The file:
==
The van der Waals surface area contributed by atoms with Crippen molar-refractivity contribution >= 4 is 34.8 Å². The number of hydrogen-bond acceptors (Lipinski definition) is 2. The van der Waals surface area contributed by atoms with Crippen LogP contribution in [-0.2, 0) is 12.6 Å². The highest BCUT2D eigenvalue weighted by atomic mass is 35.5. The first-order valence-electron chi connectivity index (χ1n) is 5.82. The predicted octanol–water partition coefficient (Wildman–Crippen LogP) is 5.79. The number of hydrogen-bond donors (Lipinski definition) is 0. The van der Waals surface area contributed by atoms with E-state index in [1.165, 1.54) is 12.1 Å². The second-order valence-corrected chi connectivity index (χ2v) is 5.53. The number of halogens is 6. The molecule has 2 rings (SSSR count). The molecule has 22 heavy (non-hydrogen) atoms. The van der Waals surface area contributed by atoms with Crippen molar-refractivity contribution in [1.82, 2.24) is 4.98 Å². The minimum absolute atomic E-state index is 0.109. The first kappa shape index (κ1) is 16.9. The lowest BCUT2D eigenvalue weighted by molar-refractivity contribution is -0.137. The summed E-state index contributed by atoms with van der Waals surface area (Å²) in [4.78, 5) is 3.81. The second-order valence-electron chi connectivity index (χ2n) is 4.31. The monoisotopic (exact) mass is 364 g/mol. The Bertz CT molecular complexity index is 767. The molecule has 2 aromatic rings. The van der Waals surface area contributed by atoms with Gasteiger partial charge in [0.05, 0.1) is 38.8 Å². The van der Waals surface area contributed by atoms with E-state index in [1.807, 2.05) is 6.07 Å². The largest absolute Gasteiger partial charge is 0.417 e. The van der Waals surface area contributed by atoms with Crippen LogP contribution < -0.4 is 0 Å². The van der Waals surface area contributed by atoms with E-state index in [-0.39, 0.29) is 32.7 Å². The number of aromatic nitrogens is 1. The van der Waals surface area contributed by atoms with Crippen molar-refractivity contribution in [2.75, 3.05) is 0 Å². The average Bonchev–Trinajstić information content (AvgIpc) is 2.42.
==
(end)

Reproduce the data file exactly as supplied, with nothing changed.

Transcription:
The van der Waals surface area contributed by atoms with Crippen molar-refractivity contribution >= 4 is 34.8 Å². The number of hydrogen-bond acceptors (Lipinski definition) is 2. The van der Waals surface area contributed by atoms with Crippen LogP contribution in [-0.2, 0) is 12.6 Å². The highest BCUT2D eigenvalue weighted by atomic mass is 35.5. The first-order valence-electron chi connectivity index (χ1n) is 5.82. The predicted octanol–water partition coefficient (Wildman–Crippen LogP) is 5.79. The number of hydrogen-bond donors (Lipinski definition) is 0. The van der Waals surface area contributed by atoms with E-state index in [1.165, 1.54) is 12.1 Å². The second-order valence-corrected chi connectivity index (χ2v) is 5.53. The number of halogens is 6. The molecule has 2 rings (SSSR count). The molecule has 22 heavy (non-hydrogen) atoms. The van der Waals surface area contributed by atoms with Crippen molar-refractivity contribution in [1.82, 2.24) is 4.98 Å². The minimum absolute atomic E-state index is 0.109. The first kappa shape index (κ1) is 16.9. The lowest BCUT2D eigenvalue weighted by molar-refractivity contribution is -0.137. The summed E-state index contributed by atoms with van der Waals surface area (Å²) in [4.78, 5) is 3.81. The second-order valence-electron chi connectivity index (χ2n) is 4.31. The monoisotopic (exact) mass is 364 g/mol. The Bertz CT molecular complexity index is 767. The molecule has 2 aromatic rings. The van der Waals surface area contributed by atoms with Gasteiger partial charge in [0.05, 0.1) is 38.8 Å². The van der Waals surface area contributed by atoms with E-state index in [1.807, 2.05) is 6.07 Å². The largest absolute Gasteiger partial charge is 0.417 e. The van der Waals surface area contributed by atoms with Crippen LogP contribution < -0.4 is 0 Å². The van der Waals surface area contributed by atoms with E-state index in [-0.39, 0.29) is 32.7 Å². The number of aromatic nitrogens is 1. The van der Waals surface area contributed by atoms with Crippen molar-refractivity contribution in [2.75, 3.05) is 0 Å². The average Bonchev–Trinajstić information content (AvgIpc) is 2.42.